10. THE STORY: Make sure the idea and the findings form a rounded story. Don’t hide important data and conclusions in the middle of figures or tables. Reveal them at the beginning of a paragraph or give that punch at the end of one.
11. PERFECT THE PARAGRAPH: Try to work one at a time. Don’t move to the next paragraph until you are satisfied with the previous one. If you skim through, only to come back and edit it later, it’s going to drain your energy further. Of course, there are bound to be gaps, but make sure you know what needs to be filled in.
12. FIRST DRAFT: Make it as perfect as you can before the first draft of the manuscript goes to your supervisor. The supervisor is busy (by default) and he is only going to get irritated to see silly errors. Save him his energy by italicizing the gene names, giving relevant references, mapping the text to the right figure/table and checking for typos and grammatical errors.
13. RE-WRITE: Now for the truth. No matter how much blood you shed to make it that perfect first draft, your supervisor will spot a mistake in the very second line. So go ahead and make all the changes as soon as possible.
14. FINAL TOUCHES: Once you and your supervisor are ready with the final manuscript, try to get it reviewed by someone senior within your institute/university. He/she might be able to give that critical eye before you send it out to the editor. Also, if there is someone good enough to polish the language, go ahead and get them to look through it. *His university actually has a full time staff who goes through manuscripts and helps them to make sure that their format adheres to the journal’s requirements.*
15. COVER LETTER: Keep it short. Don’t be redundant by talking about your data once again. The editor is going to read your abstract anyway. Highlight previous publications in their journal or other top journals whose work highly co-relates to yours. Be poetic, if possible.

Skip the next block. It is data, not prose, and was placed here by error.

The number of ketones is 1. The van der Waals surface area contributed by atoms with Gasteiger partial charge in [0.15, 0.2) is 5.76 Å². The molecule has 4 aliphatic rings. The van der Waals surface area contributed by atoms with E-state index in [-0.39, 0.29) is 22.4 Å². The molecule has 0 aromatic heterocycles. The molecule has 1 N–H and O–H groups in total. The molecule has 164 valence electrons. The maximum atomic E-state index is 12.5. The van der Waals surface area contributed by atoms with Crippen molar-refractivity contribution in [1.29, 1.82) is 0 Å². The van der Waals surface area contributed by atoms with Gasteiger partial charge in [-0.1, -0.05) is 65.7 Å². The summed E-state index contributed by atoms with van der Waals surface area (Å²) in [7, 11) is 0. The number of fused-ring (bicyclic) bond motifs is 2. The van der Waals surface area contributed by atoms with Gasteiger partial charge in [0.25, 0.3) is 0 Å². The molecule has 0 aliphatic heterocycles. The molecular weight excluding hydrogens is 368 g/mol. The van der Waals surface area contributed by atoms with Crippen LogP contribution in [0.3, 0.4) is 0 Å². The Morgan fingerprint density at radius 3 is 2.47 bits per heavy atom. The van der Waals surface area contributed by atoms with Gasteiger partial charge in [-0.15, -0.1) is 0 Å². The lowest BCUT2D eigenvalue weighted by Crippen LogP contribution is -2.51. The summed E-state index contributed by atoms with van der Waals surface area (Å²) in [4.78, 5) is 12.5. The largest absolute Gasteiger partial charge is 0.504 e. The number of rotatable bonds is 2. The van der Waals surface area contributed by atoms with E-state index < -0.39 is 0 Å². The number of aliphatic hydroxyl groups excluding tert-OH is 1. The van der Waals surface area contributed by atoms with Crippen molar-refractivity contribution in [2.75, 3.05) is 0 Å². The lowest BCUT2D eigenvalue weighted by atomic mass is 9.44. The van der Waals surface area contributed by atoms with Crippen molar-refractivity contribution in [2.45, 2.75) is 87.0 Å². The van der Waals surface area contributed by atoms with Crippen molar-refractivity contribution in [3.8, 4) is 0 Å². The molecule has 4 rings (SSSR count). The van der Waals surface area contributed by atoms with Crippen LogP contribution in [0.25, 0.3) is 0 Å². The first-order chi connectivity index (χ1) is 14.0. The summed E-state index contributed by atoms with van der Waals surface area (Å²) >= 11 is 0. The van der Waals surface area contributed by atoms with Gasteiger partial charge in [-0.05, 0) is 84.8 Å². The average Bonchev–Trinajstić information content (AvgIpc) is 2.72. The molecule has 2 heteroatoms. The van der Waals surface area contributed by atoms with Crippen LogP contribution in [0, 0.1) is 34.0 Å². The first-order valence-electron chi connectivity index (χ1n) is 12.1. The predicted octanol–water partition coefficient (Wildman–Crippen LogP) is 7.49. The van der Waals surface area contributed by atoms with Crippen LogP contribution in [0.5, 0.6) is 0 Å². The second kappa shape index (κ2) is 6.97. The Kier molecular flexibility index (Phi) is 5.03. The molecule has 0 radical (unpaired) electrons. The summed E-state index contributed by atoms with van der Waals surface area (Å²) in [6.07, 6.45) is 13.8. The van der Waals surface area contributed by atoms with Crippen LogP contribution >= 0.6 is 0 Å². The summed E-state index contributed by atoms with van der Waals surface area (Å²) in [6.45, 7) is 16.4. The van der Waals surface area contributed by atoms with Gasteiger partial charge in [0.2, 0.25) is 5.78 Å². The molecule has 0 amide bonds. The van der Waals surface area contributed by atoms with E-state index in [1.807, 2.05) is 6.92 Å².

16. AVOID YOUR ENEMIES: This is more in the hands of the supervisor. If your supervisor has the option to choose your reviewers, that would be good. If he would wish that the paper rather not end up with some folks, mark them off.
17. PROFESSIONAL, NOT EMOTIONAL: Rejected? Now, don’t get dejected and make that emotional call to the editor. He/she encounters such calls throughout the day and just wants to have some peace at work before he can get back to a whiny baby at home. So, be professional. If you believe that there is really a misunderstanding, write it down and e-mail it to them.
18. KEEP IT SIMPLE: The Prof narrated this incident wherein one of his papers got rejected by Nature, Nature Cell Biology and then also by Plant Biology. He simply split the single manuscript into two, made it simpler and got them both accepted by Science. Simple is the key.
19. FATE: Some papers are just fated to go round and round. There is nothing you can do about them. Don’t give up.
20. PUBLISHED: Finally! Go and open the corks!

Happy publishing!

1 comment:

rsubras said...

Good one...not only for scientific publishing,even for a blog post publishing this one will hold good with some relevant changes:)